Women have learned that it may be their own feelings of fear, guilt, or shame that keep them in a relationship that is physically abusive. Often, social and economic pressures compel a woman to stay. Sometimes she stays for lack of somewhere to go for shelter and advice or because she feels that she loves her husband and lives with the hope that he might change, if only she can "hang in there." Tragically, in most cases, the abuse continues, for in fact her husband's behavior has nothing to do with her actions. Other reasons for staying with him may seem as compelling. A woman may feel that a divorce is wrong and that she should keep her marriage together at all costs. Perhaps she feels her children need a father. She may be isolated with no outside job and few friends. The friends and relatives she does talk to may give her little support, perhaps because her situation frightens them and they don't want to admit to themselves that such violence could occur. If she confides in a counselor, she may also be encouraged to "save the marriage." And, along with her emotional dependence, she may worry about being able to find a job to support herself and her children. If she has her husband arrested, he may not be able to support her. If she doesn't have him arrested, he may beat her even more severely for trying to leave him. Is there a way out? Most women suffer these attacks for years before they finally find the courage and determination to take steps to keep from being victims of further abuse.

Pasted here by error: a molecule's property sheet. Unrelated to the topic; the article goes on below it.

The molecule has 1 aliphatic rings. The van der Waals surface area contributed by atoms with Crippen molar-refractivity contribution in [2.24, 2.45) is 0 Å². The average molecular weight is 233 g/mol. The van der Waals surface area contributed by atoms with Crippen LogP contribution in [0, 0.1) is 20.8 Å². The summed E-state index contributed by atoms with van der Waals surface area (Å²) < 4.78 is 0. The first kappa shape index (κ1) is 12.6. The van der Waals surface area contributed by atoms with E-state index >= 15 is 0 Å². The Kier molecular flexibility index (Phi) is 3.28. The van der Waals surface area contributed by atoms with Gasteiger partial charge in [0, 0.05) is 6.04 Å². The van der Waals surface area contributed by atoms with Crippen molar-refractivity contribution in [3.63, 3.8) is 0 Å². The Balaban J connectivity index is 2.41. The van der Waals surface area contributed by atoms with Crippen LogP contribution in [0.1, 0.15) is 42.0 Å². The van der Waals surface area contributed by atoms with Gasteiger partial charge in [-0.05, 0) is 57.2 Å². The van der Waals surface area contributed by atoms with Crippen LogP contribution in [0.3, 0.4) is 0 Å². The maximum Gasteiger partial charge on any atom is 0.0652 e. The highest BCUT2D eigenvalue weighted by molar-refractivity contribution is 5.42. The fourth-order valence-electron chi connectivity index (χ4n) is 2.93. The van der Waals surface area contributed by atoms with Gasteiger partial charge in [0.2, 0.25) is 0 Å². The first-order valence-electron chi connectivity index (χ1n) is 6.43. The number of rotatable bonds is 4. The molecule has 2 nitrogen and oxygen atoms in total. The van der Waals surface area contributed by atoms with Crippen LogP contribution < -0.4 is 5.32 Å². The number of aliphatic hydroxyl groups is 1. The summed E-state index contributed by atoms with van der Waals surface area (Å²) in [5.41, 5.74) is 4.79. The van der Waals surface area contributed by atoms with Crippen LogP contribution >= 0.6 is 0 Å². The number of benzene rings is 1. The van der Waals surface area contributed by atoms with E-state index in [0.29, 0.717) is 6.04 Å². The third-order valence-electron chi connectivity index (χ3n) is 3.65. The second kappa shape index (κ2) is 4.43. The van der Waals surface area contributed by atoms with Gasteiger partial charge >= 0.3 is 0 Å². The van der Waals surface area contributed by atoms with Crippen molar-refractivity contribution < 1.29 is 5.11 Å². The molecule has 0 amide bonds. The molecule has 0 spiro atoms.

(source: National Institute of Mental Health)
This page last modified Sunday, March 11, 2007
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